One of the most immediate challenges facing investors after the pandemic is how they can build resilient portfolios that still offer “decent returns”, given the current low level of government bond yields.
Government bonds used to provide both income and the prospect of positive returns in recessions and bear markets. For this reason, maintaining a balanced exposure to equities and government bonds has always been the key to building stronger portfolios.
Today, however, extremely low government bond yields offer little income and upside potential, forcing investors to adopt a more creative approach to diversification, including the use of core infrastructure, real estate and hedge funds to find income and sources of portfolio resilience.
Fixed income markets will bear the scars of Covid-19 for many years
Whether Covid-19 has a lasting impact on our economies and way of life remains to be seen. But one thing is certain. Governments will be left with a mountain of debt, as we can see by soaring debt-to-GDP ratios (Exhibit 1).
Exhibit 1: Global government debt-to-GDP ratios
% of nominal GDP, forecast after 2019
After a decade of austerity it seems unlikely that governments will want to squeeze spending beyond pre-pandemic levels or raise taxes to reduce debt, at least in the short term. The pressure, in our view, will rest on the central banks to keep interest rates low in the hope that governments can instead grow their way out of their debt problems. The US Federal Reserve has already announced its intention to remain tolerant to rising inflation. In short, we expect central banks to keep interest rates at or below zero for an extended period of time.
Why investors need to rethink the traditional 60:40 portfolio
The impact on government bond yields of ultra-low interest rates is clear: over 85% of developed market government bonds are yielding below 1% and around 35% deliver negative yields (Exhibit 2).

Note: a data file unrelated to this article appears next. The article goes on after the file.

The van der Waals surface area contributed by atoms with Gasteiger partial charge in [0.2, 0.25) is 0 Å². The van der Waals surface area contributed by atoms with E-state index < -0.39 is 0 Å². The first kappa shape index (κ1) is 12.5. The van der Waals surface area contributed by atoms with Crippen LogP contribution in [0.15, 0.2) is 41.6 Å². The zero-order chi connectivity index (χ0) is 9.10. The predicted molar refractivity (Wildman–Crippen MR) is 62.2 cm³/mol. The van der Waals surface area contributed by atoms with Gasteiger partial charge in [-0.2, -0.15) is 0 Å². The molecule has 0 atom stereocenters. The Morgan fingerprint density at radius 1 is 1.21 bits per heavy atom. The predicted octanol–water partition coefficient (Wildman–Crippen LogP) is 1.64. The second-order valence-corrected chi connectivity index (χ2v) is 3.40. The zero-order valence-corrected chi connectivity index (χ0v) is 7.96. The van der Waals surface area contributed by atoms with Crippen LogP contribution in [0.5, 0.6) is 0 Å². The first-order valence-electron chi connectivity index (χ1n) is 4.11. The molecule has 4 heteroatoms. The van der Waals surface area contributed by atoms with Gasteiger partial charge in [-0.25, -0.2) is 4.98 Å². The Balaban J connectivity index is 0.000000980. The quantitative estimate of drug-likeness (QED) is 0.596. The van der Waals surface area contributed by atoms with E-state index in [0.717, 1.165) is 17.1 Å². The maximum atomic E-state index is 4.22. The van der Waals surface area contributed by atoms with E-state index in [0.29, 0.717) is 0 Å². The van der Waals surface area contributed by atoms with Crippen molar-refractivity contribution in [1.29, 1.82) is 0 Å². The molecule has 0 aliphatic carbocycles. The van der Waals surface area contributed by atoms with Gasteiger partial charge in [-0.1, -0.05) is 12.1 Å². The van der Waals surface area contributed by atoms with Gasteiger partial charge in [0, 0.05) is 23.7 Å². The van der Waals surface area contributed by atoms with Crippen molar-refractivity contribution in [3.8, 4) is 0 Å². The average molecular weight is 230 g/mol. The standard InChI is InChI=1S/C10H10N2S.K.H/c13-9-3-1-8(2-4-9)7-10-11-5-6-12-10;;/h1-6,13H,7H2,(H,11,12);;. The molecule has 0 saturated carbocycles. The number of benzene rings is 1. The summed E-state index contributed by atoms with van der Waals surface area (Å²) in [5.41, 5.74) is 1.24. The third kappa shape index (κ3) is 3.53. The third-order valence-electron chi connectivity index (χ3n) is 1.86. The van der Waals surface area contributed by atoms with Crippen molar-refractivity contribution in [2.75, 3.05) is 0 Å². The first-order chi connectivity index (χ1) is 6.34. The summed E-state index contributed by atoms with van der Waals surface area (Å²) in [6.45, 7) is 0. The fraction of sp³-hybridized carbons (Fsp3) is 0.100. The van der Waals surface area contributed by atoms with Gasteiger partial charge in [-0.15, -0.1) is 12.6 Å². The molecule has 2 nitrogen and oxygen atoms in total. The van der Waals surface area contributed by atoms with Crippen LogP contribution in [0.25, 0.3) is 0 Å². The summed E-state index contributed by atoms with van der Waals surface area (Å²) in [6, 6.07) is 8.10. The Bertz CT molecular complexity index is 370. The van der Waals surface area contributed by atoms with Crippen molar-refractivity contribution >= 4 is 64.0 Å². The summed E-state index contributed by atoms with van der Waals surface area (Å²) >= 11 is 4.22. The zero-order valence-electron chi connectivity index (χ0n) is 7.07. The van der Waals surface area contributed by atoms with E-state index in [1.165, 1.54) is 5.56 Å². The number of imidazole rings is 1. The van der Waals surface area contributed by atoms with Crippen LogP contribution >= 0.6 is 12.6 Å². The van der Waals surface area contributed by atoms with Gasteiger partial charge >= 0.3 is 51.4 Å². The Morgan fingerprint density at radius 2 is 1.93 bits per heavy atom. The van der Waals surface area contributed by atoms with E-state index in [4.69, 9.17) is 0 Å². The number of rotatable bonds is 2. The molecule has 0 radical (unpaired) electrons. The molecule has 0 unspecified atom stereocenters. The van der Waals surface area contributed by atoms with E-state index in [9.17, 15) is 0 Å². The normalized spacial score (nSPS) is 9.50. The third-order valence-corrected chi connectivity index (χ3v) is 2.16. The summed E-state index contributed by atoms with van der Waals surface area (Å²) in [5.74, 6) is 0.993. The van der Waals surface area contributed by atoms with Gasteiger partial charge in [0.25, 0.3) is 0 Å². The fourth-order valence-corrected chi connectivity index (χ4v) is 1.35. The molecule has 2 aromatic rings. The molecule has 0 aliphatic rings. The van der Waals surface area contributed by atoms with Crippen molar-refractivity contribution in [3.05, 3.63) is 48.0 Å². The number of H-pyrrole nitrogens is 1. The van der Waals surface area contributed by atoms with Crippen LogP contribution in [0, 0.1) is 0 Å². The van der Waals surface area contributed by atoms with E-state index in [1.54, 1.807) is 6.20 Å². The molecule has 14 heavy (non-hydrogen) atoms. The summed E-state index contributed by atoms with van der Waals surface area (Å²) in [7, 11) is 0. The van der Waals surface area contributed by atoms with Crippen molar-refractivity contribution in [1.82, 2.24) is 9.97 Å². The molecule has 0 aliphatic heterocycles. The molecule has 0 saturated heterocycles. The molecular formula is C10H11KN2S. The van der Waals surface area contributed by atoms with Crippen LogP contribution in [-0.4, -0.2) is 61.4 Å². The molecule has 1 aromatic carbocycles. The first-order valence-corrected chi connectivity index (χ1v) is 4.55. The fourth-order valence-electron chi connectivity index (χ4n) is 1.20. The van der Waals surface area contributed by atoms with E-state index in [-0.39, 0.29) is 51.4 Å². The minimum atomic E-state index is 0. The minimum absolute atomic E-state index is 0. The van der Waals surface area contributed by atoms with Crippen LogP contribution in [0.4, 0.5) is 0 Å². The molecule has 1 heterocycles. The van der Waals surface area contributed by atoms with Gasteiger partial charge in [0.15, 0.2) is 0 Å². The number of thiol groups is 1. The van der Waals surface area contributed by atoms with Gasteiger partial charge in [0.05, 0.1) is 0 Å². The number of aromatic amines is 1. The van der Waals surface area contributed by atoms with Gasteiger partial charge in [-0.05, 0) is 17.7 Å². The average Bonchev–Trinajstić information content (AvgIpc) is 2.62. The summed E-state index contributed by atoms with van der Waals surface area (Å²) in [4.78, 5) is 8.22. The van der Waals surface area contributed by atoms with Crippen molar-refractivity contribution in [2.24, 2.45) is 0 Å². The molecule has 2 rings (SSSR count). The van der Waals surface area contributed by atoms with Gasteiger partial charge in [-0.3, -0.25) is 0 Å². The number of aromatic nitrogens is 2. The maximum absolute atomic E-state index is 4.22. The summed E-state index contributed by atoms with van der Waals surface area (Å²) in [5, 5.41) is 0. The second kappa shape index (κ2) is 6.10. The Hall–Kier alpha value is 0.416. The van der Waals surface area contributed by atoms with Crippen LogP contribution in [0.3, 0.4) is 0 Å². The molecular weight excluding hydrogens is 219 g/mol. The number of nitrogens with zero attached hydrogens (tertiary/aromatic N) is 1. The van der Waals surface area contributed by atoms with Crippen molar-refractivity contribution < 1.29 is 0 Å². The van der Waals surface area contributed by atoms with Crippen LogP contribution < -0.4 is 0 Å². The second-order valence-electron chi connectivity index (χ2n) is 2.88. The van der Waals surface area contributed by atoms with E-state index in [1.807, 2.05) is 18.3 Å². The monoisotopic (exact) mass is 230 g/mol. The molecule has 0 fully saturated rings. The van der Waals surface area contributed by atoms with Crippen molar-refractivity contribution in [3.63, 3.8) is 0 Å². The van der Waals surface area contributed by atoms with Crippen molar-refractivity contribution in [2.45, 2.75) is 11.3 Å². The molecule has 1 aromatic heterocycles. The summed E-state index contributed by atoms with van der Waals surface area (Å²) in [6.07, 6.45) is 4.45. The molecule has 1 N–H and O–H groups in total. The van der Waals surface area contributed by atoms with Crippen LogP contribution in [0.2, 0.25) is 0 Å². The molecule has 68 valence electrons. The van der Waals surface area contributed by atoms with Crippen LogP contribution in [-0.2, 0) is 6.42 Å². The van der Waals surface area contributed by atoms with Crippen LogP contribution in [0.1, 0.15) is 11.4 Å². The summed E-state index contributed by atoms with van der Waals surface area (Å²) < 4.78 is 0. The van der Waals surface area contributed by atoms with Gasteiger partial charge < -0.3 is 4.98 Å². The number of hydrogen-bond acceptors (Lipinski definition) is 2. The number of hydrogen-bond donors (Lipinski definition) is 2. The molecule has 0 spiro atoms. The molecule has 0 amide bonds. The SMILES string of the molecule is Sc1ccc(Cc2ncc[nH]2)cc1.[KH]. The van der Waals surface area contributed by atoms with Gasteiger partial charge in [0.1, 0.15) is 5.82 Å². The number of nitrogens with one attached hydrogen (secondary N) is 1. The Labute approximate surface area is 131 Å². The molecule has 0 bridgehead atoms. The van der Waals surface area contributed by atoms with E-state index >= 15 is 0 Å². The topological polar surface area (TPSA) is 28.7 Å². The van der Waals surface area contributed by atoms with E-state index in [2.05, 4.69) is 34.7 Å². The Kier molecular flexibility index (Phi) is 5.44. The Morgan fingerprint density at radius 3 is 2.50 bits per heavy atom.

Exhibit 2: Developed market government bond yields
% of ICE BofA Global Government Bond Index
Low or negative bond yields create extraordinary challenges for investors, who have generally relied on fixed income assets to serve two purposes in a portfolio: first, as a source of steady income; and second, as a source of protection in periods of volatility. In past recessions, central banks cut rates to support the economy, which supported bond prices. The negative correlation between stocks and bonds was an investor’s best friend.
With such low interest rates today, the upside for government bonds during recessions has decreased. Exhibit 3 shows that government bonds have provided positive returns during past bear markets, but during the Covid-19 market collapse, when rates were already at record lows, the returns on government bonds were limited—or in the case of Europe—non existent.
Exhibit 3: 10-year government bond returns during equity market shocks
%, total return over the period
The income and diversification challenge
According to our 2021 Long-Term Capital Market Assumptions, over the next decade, a traditional 60:40 sterling stock:bond allocation is expected to earn a return of only around 4.2% per year.
Exhibit 4 shows how, at today’s prices, a global 60:40 portfolio currently has the lowest yield for multiple decades.
Exhibit 4: Earnings/coupon yield on a 60:40 portfolio
%, blended MSCI ACWI earnings yield and Barclays Global Aggregate yield-to-worst
The challenge for investors is how to rethink the 60:40 portfolio, and specifically how to recreate the income and diversification that traditional fixed income exposure used to provide. After all, there appear to be options for income outside of government bonds, such as high yielding corporate debt and emerging market bonds. However, as the numbers on the bottom axis in Exhibit 5 show, in many cases these asset classes have a historically high correlation with global equities.
Exhibit 5: Fixed income yields